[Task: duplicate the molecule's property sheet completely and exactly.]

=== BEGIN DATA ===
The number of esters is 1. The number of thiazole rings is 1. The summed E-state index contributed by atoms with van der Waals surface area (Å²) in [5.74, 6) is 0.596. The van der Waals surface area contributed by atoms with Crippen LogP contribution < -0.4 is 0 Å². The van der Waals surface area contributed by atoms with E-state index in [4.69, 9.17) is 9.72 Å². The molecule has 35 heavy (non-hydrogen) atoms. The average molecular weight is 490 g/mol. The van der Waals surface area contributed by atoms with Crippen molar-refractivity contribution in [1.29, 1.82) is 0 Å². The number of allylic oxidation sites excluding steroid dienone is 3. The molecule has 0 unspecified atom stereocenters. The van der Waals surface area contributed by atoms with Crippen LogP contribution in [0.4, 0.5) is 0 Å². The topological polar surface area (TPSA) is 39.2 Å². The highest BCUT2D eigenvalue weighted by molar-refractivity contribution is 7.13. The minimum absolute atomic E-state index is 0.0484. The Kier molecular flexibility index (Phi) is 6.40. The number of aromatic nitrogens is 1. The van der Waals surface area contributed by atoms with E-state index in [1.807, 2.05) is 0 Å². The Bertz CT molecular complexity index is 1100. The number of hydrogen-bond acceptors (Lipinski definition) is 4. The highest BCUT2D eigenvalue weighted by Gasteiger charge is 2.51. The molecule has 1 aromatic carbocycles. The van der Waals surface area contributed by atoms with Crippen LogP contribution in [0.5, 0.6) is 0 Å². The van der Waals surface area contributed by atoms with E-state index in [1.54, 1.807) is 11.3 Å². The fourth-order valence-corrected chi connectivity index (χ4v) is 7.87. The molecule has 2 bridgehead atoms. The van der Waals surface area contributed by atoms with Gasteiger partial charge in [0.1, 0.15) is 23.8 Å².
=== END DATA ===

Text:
The number of esters is 1. The number of thiazole rings is 1. The summed E-state index contributed by atoms with van der Waals surface area (Å²) in [5.74, 6) is 0.596. The van der Waals surface area contributed by atoms with Crippen LogP contribution < -0.4 is 0 Å². The van der Waals surface area contributed by atoms with E-state index in [4.69, 9.17) is 9.72 Å². The molecule has 35 heavy (non-hydrogen) atoms. The average molecular weight is 490 g/mol. The van der Waals surface area contributed by atoms with Crippen molar-refractivity contribution in [1.29, 1.82) is 0 Å². The number of allylic oxidation sites excluding steroid dienone is 3. The molecule has 0 unspecified atom stereocenters. The van der Waals surface area contributed by atoms with Crippen LogP contribution in [0.4, 0.5) is 0 Å². The topological polar surface area (TPSA) is 39.2 Å². The highest BCUT2D eigenvalue weighted by molar-refractivity contribution is 7.13. The minimum absolute atomic E-state index is 0.0484. The Kier molecular flexibility index (Phi) is 6.40. The number of aromatic nitrogens is 1. The van der Waals surface area contributed by atoms with E-state index in [1.807, 2.05) is 0 Å². The Bertz CT molecular complexity index is 1100. The number of hydrogen-bond acceptors (Lipinski definition) is 4. The highest BCUT2D eigenvalue weighted by Gasteiger charge is 2.51. The molecule has 1 aromatic carbocycles. The van der Waals surface area contributed by atoms with Crippen LogP contribution in [0.5, 0.6) is 0 Å². The van der Waals surface area contributed by atoms with E-state index in [1.54, 1.807) is 11.3 Å². The fourth-order valence-corrected chi connectivity index (χ4v) is 7.87. The molecule has 2 bridgehead atoms. The van der Waals surface area contributed by atoms with Gasteiger partial charge in [0.1, 0.15) is 23.8 Å².